If you cast flies around docks, mangroves or marsh edges or from a kayak, you may want to reconsider that 9-foot fly-rod philosophy you’ve been wed to.
A shorter rod may be a better choice when you need in-close accuracy for casting to reds and bonefish on the flats or snook and striped bass around structure. Kayakers find that short rods make it easier to handle a fish at the endgame, when the angler’s arms seem too short to grab the leader. And casters with tender elbows appreciate the “light” feel of a shorter rod, which makes long fishing sessions less fatiguing and more comfortable.
Rick Pope of Temple Fork Outfitters puts it this way: “You’re swinging a shorter lever, and the weight of the line mass is closer to you, so an 8-foot rod feels much lighter in the hand.” Most casters who try an 8-footer agree. They often describe the casting stroke as “quicker” but easily adjust after only a few casts. “Accuracy is improved with shorter rods because the rod tip is closer to your casting hand, a big advantage when shooting a fly under a dock or an overhanging mangrove,” says Pope.
An 8-footer designed for an 8-weight feels more like a 6-weight, a feature that casters suffering from tendinitis appreciate. Many casters discover they have an easier time throwing a tight loop with a short rod. Shorter rods will not carry as much line in the air when repeatedly false-cast, but the loss of casting distance is minimized with a line with a short, aggressive taper of about 30 feet. Popular redfish lines, like the Royal Wulff Bermuda Triangle series or the Cortland Precision series, are great for short rods. The short tapers on these lines minimize the need for false casting, and they shoot exceptionally well, often with only one backcast.
Rod designer Jim Bartschi has had 8-foot rods in the Scott Fly Rod Co. lineup for many years and doesn’t find casting distance an issue. “Short rods are remarkably easy for most people to cast, and since a lot of fly-fishing does not require crazy distances, the average fly-angler can develop lots of line speed and throw tight loops with less effort,” he says.
The appeal of short rods continues to grow as more fly-fishers begin to appreciate their usefulness in special situations. “I call them utility rods,” says Geoff Samples of Ross Reels USA. “Our FlyStiks were designed for freshwater bass fishing tournaments, but they’ve developed a large saltwater following, especially with those who fish from boats. They’re fun to cast, and they don’t tire you out.” This is helpful for fly-rodders making repeated casts in a striped bass creek or while wading a grass flat for trout and reds for several hours.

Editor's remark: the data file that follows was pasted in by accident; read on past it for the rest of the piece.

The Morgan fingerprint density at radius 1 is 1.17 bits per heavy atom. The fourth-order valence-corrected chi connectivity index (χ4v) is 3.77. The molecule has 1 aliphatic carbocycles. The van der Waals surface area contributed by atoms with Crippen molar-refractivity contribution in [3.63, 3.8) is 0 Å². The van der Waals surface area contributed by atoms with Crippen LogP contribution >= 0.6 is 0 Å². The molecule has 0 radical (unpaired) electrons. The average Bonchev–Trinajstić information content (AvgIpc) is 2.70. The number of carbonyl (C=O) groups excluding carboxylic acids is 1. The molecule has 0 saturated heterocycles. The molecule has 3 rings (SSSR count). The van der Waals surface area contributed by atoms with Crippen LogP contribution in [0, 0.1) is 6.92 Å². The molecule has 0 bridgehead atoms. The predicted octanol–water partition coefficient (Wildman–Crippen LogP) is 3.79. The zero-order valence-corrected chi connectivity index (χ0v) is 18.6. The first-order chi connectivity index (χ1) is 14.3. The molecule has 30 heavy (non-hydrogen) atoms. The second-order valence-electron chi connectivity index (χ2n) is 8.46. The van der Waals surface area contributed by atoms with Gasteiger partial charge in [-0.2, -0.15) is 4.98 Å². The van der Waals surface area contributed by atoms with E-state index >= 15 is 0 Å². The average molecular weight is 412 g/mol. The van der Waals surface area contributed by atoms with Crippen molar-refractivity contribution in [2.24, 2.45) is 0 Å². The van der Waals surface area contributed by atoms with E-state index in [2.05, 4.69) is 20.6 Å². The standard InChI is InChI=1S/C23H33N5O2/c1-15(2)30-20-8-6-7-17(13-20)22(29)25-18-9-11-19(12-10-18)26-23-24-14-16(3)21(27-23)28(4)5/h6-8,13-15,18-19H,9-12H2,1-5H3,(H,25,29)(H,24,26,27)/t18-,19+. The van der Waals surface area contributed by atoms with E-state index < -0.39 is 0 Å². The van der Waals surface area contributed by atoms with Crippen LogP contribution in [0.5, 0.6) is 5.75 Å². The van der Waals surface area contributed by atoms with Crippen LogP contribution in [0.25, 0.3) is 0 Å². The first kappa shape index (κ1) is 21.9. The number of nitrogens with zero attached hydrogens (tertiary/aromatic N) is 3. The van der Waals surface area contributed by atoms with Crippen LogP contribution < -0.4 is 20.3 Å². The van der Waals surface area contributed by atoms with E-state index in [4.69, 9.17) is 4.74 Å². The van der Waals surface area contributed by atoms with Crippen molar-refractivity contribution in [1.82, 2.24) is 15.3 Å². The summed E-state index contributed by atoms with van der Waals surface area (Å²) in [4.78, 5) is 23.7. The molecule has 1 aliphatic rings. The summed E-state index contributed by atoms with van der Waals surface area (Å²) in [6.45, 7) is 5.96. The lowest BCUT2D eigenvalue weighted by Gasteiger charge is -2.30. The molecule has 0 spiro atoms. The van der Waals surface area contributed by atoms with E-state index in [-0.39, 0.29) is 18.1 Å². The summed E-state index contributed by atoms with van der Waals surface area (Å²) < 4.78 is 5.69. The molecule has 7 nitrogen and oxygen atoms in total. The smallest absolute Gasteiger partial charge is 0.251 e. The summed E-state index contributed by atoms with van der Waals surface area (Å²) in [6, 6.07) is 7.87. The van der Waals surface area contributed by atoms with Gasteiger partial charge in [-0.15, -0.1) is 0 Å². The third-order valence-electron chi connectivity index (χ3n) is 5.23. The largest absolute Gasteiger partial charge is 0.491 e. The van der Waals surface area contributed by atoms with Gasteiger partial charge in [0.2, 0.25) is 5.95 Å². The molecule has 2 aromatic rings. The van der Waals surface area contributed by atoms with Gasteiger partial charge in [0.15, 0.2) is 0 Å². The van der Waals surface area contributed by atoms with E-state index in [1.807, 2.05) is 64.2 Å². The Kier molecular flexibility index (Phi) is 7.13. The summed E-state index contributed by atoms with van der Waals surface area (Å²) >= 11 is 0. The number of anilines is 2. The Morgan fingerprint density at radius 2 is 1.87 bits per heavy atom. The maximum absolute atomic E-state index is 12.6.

My own experience with short rods began about three years ago. I quickly found that for short, quick casts to docks and bridges for summer stripers and winter snook, a short rod is the way to go. When fishing at night around bridge pilings, I can make repeated casts across the current to the abutments or dock pilings and to rips in front and on the backside of structure while an electric trolling motor stems the tide. Most casts required for this type of fishing are shorter than 50 feet, and 8-foot rods of any type are perfect tools for this. There’s a lot to be said for being able to cast quickly and accurately with minimal false casts.
Dialing down the number of false casts you use helps in surf-fishing when the sand berm is high behind you. When summer snook feed on glass minnows and sardines in the wash and fall stripers work the edge, foraging for sand eels, an 8-foot rod lets you continuously drop your fly right in the zone. If you’re standing about 20 feet away from the wash, retrieve 30- to 50-foot casts at a 45-degree angle to the beach to work the fly through the trough.
Many first-timers are surprised at how much stopping power short rods have. This feature is incredibly valuable when you’re fishing for species such as snook, jacks or stripers around any kind of structure. Each manufacturer uses the latest technology to breathe that power into its rods. TFO uses S-glass for a strong butt for lifting and carbon-fiber blends for the middle and tip sections for fast recovery and casting qualities. “The rod is shorter,” says Pope, “so you can more quickly bring the fish-fighting power of the butt into play with a 15- to 20-degree rod angle to the fish. Nick Curcione worked with us on the Mini Magnums. He calls them stump pullers because they are so good at lifting and fighting fish.” Short-rod fans use that enhanced lifting power for deepwater stripers, little tunny, school tuna and dolphin.
Short rods are also a good choice when you’re wading at night, when limited visibility makes short casts more practical. During nighttime hours, striped bass often take the fly within a few yards of the rod tip. When you’re prospecting for striped bass, it’s easy to work the fly at 30 and 40 feet, then extend the range to 50 and 60 feet before shuffling forward a bit to begin prospect-casting again. Keep the leader short, about 8 to 10 feet, a length that seems to turn over typical striped bass flies.
Short fly rods aren’t a new idea for coastal fly-rodding, but they are gathering a growing regiment of fans. Saltwater fly pioneer Charles “Charlie” Waterman declared back in 1972 in Modern Fresh & Salt Water Fly Fishing that an 8- to 8½-foot rod “can do it all, and would take an 8-weight line.” Many of today’s saltwater fly-anglers are realizing that Waterman was right!
|Ross Reels USA||FlyStik series||www.rossreels.com|
|Scott Fly Rod Co.||S4S series||www.scottflyrod.com|
|Temple Fork Outfitters||Mini Magnum series||www.templeforkflyrods.com|